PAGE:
Not So Different Afterall

Two Strangers
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At first glance these bikes seem very different. The Rivendell on the left is lugged and painted, with a mixte frame and 650B wheels. The Civia on the right is tig-welded and powder-coated, with a sloping top tube and 700C. The Riv’s racks are polished silver from Nitto, and it has a sprung Brooks saddle, wicker basket, and Albatross bars. The Civia’s racks are industrial black from Tubus and Pass & Stow, and it has a Selle An-Atomica saddle, drop bars, and brifters. Even their drivetrains are different, the Riv’s being a traditional chain and derailleur, the Civia’s being a belt drive with internal gear hub.

It’s only when looking deeper that it becomes apparent how similar they are. They both have nice handling frames made of steel. They both have kickstands (ah, kickstands). Their robust tires and wheels are good for riding on both pavement and dirt. They’re both capable of carrying a significant load while also covering a distance with ease. They’re practical, reliable, comfortable, and efficient bicycles that both make marvelous car replacements. As it turns out, when it comes to the things that really matter, they’re not so different afterall.

6 Responses to “Not So Different Afterall”

  • joe says:

    Let’s not forget expensive.

  • Alan says:

    @joe

    Well yeah, there’s that too. :-) Seriously though, they serve to replace cars which makes them a great long-term investment.

  • JP Atkinson says:

    These bikes aren’t expensive, considering how much everything else costs in today’s world. Think of how much the average new car costs in the US, today. I mean, really, if I spend less than one month’s rent or mortgage on a well-built, reliable bicycle I can ride to work every day for years, that is starting to sound like a bargain to me!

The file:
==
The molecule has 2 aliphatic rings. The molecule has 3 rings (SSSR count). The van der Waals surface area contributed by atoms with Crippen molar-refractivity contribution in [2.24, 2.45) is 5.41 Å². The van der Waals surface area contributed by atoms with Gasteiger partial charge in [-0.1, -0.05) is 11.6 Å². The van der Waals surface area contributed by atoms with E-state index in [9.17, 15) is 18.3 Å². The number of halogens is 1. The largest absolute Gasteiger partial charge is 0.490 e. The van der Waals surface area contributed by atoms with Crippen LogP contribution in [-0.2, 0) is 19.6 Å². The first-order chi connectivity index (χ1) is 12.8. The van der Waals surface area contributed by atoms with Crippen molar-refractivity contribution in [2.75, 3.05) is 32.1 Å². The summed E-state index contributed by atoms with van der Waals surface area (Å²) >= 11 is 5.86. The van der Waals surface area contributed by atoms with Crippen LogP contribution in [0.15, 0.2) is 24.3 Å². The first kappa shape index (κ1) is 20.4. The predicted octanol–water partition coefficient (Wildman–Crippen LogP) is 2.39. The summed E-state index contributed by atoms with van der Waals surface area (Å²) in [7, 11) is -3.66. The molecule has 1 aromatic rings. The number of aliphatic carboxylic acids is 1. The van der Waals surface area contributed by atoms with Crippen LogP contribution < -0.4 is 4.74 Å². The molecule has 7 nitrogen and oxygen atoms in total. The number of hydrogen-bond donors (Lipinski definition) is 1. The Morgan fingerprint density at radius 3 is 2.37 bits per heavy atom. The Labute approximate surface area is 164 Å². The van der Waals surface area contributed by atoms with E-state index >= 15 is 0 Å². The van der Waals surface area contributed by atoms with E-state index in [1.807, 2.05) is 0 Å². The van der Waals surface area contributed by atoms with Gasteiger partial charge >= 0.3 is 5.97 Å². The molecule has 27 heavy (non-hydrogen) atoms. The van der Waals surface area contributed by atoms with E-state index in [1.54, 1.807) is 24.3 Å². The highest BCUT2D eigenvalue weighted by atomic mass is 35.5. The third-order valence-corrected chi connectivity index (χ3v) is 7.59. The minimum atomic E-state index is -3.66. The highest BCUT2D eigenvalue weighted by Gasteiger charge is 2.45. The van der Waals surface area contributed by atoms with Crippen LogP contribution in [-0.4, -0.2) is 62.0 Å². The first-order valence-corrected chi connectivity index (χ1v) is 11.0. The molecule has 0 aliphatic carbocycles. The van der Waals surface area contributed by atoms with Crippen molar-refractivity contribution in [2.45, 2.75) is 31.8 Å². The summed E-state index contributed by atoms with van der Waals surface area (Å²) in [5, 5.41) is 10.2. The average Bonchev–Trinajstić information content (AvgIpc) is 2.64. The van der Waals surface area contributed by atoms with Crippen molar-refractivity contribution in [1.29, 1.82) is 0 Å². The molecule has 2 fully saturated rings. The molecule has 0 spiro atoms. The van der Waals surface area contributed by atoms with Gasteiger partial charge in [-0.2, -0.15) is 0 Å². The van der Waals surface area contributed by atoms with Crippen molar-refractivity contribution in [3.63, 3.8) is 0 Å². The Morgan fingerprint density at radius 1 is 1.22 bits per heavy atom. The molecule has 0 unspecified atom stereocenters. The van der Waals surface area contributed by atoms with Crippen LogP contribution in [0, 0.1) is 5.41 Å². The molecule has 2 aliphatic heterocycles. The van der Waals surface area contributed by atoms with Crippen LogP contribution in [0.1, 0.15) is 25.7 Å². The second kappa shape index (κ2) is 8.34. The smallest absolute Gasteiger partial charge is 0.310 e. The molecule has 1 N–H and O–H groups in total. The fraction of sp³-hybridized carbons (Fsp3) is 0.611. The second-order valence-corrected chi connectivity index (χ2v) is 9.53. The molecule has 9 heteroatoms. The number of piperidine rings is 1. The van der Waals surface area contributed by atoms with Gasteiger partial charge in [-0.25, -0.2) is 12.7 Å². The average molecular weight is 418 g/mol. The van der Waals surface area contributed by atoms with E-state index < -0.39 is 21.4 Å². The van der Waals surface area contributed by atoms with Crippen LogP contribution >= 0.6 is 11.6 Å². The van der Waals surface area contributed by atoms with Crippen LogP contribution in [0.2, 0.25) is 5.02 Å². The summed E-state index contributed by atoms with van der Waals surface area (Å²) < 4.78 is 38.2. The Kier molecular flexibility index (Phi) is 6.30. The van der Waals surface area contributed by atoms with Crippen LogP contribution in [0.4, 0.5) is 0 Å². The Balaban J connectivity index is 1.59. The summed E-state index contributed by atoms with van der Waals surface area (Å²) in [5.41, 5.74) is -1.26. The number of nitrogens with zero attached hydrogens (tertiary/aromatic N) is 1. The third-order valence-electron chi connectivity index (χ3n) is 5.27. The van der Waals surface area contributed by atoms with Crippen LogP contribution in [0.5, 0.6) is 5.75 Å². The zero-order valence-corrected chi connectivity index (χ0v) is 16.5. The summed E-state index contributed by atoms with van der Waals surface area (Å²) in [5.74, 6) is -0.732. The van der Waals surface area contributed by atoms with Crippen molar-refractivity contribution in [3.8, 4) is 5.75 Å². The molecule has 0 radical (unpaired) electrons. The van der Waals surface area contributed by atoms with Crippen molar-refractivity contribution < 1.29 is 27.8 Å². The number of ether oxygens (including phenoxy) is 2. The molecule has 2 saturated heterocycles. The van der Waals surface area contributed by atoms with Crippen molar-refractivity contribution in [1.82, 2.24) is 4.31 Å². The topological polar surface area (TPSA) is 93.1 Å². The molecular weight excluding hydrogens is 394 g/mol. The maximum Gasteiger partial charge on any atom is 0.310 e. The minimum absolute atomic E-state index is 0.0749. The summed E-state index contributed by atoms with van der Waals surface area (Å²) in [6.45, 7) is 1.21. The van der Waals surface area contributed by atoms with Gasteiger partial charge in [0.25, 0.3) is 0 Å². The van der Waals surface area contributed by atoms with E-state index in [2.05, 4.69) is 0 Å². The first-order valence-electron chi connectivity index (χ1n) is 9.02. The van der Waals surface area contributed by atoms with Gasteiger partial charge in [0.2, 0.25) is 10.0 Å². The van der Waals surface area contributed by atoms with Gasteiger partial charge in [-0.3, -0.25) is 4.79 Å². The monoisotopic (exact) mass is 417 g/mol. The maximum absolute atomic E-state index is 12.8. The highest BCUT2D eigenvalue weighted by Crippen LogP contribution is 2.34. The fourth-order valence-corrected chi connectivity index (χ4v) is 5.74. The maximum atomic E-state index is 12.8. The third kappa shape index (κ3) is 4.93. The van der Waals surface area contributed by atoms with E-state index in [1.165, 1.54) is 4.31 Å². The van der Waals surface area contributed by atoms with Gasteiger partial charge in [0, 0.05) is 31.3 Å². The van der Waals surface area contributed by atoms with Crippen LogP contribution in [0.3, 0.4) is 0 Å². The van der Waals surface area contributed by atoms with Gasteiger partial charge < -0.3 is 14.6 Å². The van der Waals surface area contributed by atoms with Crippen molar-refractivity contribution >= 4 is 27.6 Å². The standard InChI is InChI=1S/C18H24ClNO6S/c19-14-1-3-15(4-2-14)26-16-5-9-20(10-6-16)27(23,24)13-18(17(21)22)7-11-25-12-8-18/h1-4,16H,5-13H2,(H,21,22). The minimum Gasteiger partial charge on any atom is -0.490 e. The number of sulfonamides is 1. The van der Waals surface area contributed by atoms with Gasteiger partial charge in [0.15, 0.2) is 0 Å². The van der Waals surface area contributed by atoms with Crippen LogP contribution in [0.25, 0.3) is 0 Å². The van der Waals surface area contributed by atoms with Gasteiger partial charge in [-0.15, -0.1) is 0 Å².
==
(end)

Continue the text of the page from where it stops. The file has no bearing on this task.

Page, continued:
• Ira Kinro says:

    My grandfather was a chemist. His home shop reflected that with its adhesives, solvents, sealants, etc. His brother was a physicist. His home shop reflected that with its nuts, bolts, wrenches, etc. They worked on very similar projects and achieved very similar results, but their tools were superficially very different.

    The differences between the Betty and the Bryant are similar to the differences between the home shops. The important point is to have tools that are enjoyable, comfortable, and practical for you.

  • Alan says:

    @JP

    Well said. According to AAA, on average it now costs over $9K to own and operate a mid-sized sedan in the US: http://www.ecovelo.info/2011/04/25/give-yourself-a-raise/

    Makes a $1K-$2K bicycle that replaces a car appear to be a great deal.

  • Don says:

    You could also say they are two experienced companies providing alternatives to the prevalent thinking in the bike industry by putting transportation and other real-world concerns to the fore. And both companies leverage the web and social networking to spread the word.

 
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